The same was true going up to the racks. We often use condensers on toms, Neumann U87s being a usual weapon of choice, but we wouldn’t be unhappy to have a set of X1Ds instead.

Finally we went for the snare drum. On a more highly-tuned, smaller snare we preferred the colour of an AKG 414 but once we swapped to a deeper low-tuned drum the X1D won us over again. It sounded fat and punchy with a real clarity to the highs and we found we had to add far less EQ than with any of the other microphones we tried.

Crossing over

Moving over to bass and guitar amps it showed its versatility. Bass amplification is notoriously difficult to capture and, although the playing was finger style so not necessarily in the percussive domain of the titanium capsule, it certainly didn’t disgrace itself – good balanced low-end response with plenty of upper mid detail to bring out the clarity. The same on guitar and in fact it was here that we felt we got to understand what was going on a bit better.

The X1D seems to have a slightly scooped response, pulling out a bit of low mid and emphasising the lows – great on cleaner tones where you want the clarity of the attack and a bit of bass for warmth. It is certainly an interesting alternative to the array of guitar microphones we would usually go for.

“Its ability to step out of the drum world into other domains makes it a great general purpose studio tool”

So, while the X1D is probably most suited to its intended application of drum and percussion recording, it does cross over into other instrument groups too, particularly anything with a percussive element that would benefit from a fast transient response.

That detailed high-end response allows you to tailor the click of a bass drum with EQ far more easily than with many dynamics whose response dictates the peak frequency, and at this price point it compares very favourably to some of the more expensive drum dynamics out there.

That said, its ability to step out of the drum world into other domains makes it a great general purpose studio tool and one that you will find yourself reaching for long after the drums have been laid down.

Read more about sE Electronics X1D at MusicRadar.com


Blood and Electronics: Don’t Miss the Stunning New Lusine Arterial Video

Friday, July 18th, 2014


The new music video for Lusine, like the track itself, is almost sickeningly stomach-turning, it’s so beautiful.

Director Christophe Thockler has made an epic opus. The last time we caught up with Thockler, he had set 36,000 photos of melting ice to the chilling music of Ben Neill and Mimi Goese.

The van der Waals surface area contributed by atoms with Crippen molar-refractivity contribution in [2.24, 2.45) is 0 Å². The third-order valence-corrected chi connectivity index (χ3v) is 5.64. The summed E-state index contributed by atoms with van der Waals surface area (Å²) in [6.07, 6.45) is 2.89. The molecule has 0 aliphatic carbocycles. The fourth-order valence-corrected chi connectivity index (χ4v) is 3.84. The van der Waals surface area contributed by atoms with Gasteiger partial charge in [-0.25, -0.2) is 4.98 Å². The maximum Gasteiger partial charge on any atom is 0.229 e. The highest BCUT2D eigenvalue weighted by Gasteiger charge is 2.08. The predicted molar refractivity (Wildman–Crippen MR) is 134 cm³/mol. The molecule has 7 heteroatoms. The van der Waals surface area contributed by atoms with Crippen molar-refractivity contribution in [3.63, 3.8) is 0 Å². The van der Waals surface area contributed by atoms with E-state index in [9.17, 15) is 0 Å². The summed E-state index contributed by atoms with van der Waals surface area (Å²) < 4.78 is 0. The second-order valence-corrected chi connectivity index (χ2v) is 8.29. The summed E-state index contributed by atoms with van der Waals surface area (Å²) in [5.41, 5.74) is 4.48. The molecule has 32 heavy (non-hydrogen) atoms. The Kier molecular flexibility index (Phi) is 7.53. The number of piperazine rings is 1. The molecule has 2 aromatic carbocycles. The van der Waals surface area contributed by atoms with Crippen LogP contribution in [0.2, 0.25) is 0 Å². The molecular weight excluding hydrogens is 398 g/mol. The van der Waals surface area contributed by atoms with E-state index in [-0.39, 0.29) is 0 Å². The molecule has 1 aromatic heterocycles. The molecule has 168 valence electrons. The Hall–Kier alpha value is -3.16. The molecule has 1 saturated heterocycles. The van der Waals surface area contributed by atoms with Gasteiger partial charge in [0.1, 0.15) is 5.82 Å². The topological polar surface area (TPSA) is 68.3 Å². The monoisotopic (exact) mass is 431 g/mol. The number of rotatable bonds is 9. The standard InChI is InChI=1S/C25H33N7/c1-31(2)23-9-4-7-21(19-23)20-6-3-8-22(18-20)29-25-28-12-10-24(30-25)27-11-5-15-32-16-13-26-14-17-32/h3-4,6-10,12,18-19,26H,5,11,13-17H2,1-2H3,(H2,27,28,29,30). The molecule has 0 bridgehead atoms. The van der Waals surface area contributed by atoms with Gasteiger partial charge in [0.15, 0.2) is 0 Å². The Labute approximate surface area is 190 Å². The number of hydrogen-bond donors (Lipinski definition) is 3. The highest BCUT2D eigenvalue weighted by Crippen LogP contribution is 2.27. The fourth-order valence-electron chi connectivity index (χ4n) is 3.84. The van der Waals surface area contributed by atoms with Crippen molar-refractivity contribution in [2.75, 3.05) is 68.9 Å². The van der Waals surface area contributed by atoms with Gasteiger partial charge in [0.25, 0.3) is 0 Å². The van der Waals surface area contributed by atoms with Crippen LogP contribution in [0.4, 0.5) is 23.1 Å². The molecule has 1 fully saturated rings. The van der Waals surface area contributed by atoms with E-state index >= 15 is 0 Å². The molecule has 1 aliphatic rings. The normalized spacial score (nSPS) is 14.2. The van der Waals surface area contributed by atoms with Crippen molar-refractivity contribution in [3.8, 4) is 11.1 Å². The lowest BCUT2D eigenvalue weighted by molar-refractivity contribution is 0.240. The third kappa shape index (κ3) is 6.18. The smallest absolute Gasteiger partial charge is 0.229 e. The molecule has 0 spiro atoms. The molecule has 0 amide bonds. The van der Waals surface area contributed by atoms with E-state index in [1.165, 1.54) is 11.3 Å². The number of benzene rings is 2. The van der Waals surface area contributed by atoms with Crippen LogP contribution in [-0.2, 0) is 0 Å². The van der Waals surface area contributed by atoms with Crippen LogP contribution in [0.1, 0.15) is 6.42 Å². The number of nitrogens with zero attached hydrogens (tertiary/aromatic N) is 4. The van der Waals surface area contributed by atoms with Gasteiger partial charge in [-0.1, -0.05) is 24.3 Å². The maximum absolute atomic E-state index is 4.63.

This time around, we’ve gone from ice to the titular blood. And that’s lots of blood — enough to attract vampires from a couple of cities away. 5 litters of blood rush through some 15 kg of components salvaged from TVs, phones, and computers, waste turned into what the director dubs “electrorganic” material.

He isn’t just shooting stills this time — but 30 minutes of video and 7,000 photos combine to the result you see here.

Lusine — Arterial from DaBrainkilla on Vimeo.

For his part, Lusine (Jeff McIlwain) is in his usual top form, meticulous and painstaking with his attention to sound. Ghostly’s press release talks about spanning styles, but to me, Lusine’s voice overshadows any particular genre fascination. “Arterial” is pure headphone music, more introspective than the recent The Waiting Room but with the same patiently-humming grooves and Lusine fingerprints. What’s new is an especially exquisite obsessiveness about each sound, synths treated delicately with acoustic noises tucked together. It merits repeated listening, as there are so many harmonious layers of sound design. But the overall texture is McIlwain, a cover of some interior song he keeps reworking.


Really looking forward to this EP.

Lusine’s tour appearances are rare these days, so look to Missoula Montana and The Badlander on August 1 or Le Salon Daome in Montreal September 4.

Here, Thockler’s process in the video I think fits perfectly with Lusine’s approach — not just the aesthetic match, but a conceptual parallel to what the musical artist is doing. Thockler writes:

The complexity of this electronic track, mixing both cold and warm sounds, inspired me to create something I call “electrorganic” : a mix of blood and human tissues with electronic components like LEDs, screens and boards. The result is an intriguing video, where you don’t really know what’s happening, but you can imagine that some sort of electronic machine is powered by, or producing blood.
Movies and music videos from the 80s and 90s were also a source of inspiration for this video, there are some sequences that are very small tributes to audiovisual works I love like Shinya Tsukamoto’s Tetsuo, Coppola’s Dracula, Cameron’s Terminator, Carpenter’s The Thing, Cronenberg’s Videodrome, the music video Digging in the Dirt by Peter Gabriel…